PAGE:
On a secondary level, I also wanted to show students that women can be learned and have what to teach in terms of Torah knowledge. It’s hard to teach Tanach well, and when I succeed at doing that, students of both genders see and appreciate that.
MW: In your personal experience or from what you hear from colleagues, are there unique barriers to entry that make it especially difficult for women to become Torah educators?
YG: I actually think it’s the opposite. There are far more men who teach Gemara than there are women who teach Tanach at a high level. That scarcity creates demand, and so there are plenty of career opportunities for women teachers with the right background and skills.
Additionally, in my experience, schools are generally very understanding about the responsibilities of motherhood, and so I don’t feel at a disadvantage to my male colleagues in that respect.
MW: What were some early moments of success in your career that made you feel you were on the right track?
YG: Leading students to those “aha” moments, where they feel that parts of the Torah finally make sense to them or seem relevant to them, were the most rewarding moments early on. Forging personal relationships with students beyond the classroom and maintaining those post-graduation has also been deeply meaningful. I love when students of mine who are now in Israel for the year write to me and express what my class meant to them and how helpful it’s been for their learning in yeshiva.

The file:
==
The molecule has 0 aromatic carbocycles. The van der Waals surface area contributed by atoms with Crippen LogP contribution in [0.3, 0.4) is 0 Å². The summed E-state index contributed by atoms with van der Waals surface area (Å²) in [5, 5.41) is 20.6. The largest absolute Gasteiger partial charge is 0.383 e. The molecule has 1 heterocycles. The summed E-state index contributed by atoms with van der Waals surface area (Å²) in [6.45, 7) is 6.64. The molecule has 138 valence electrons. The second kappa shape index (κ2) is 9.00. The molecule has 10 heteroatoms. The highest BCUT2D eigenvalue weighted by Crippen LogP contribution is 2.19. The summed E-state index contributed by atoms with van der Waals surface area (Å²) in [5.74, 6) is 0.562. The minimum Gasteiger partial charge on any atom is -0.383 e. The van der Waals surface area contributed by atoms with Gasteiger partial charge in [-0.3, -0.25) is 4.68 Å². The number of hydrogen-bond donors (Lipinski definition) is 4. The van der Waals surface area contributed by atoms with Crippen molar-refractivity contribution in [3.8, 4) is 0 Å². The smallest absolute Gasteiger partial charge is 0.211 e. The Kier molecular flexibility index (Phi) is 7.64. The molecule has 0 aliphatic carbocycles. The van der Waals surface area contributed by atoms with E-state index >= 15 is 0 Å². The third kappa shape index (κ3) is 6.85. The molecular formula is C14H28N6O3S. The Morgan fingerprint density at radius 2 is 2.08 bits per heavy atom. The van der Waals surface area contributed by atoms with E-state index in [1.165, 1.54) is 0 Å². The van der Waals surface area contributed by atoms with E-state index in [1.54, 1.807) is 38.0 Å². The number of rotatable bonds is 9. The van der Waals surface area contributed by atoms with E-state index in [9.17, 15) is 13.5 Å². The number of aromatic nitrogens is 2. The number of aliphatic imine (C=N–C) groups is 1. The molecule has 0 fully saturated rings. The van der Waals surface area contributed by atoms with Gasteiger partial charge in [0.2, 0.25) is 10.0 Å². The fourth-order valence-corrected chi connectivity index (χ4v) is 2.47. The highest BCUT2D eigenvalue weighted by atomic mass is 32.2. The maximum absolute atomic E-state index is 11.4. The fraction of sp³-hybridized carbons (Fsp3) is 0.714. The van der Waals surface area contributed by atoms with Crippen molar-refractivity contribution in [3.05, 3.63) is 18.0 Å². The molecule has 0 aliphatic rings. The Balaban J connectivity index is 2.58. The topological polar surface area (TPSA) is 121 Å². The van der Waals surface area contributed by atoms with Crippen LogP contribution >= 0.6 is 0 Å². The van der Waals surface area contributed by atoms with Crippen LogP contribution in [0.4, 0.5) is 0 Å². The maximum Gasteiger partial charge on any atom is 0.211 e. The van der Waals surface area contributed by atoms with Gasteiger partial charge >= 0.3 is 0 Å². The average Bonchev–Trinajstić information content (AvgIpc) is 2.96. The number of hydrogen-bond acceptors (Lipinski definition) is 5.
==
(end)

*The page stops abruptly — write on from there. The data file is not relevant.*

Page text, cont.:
MW: Do you try to send certain messages to your female students, supporting and empowering them to learn and demonstrating that their Torah study matters, too?
YG: In co-ed classes, you can’t really make comments aimed only at the men or women in the room. But if the classroom is mixed, there’s an implicit message there that female students don’t feel like second-class citizens and are treated as equals. In my class, girls don’t feel like there’s a glass ceiling with regard to learning Torah.
MW: Do you do any sort of work mentoring and advising female students who are considering going into Torah education?
YG: I do, but mostly with former students who are now in Israel or college. Just recently, a former student interested in chinuch came back to observe my class.
That said, I don’t see very many former students entering Jewish education. In my 15 years of teaching, I can only think of about 10 who have taken that path.
MW: Has the Modern Orthodox community changed since you began teaching with regard to supporting and encouraging women’s Torah learning?
YG: Yes. A lot of progress has been made in the community, such that it now embraces higher women’s learning, and supports and showcases female scholars. For example, there are probably far more women serving as scholars in residence at synagogues over Shabbat today than 15 years ago. However, opportunities and teachers are still too rare. One reason is that lots of passionate female educators make Aliyah. Another might be that our community places too much of a value on prestigious or high-paying jobs. Or it could be that we need stronger, more developed institutions. It’s hard to pinpoint the exact cause, and it is probably due to a combination of things.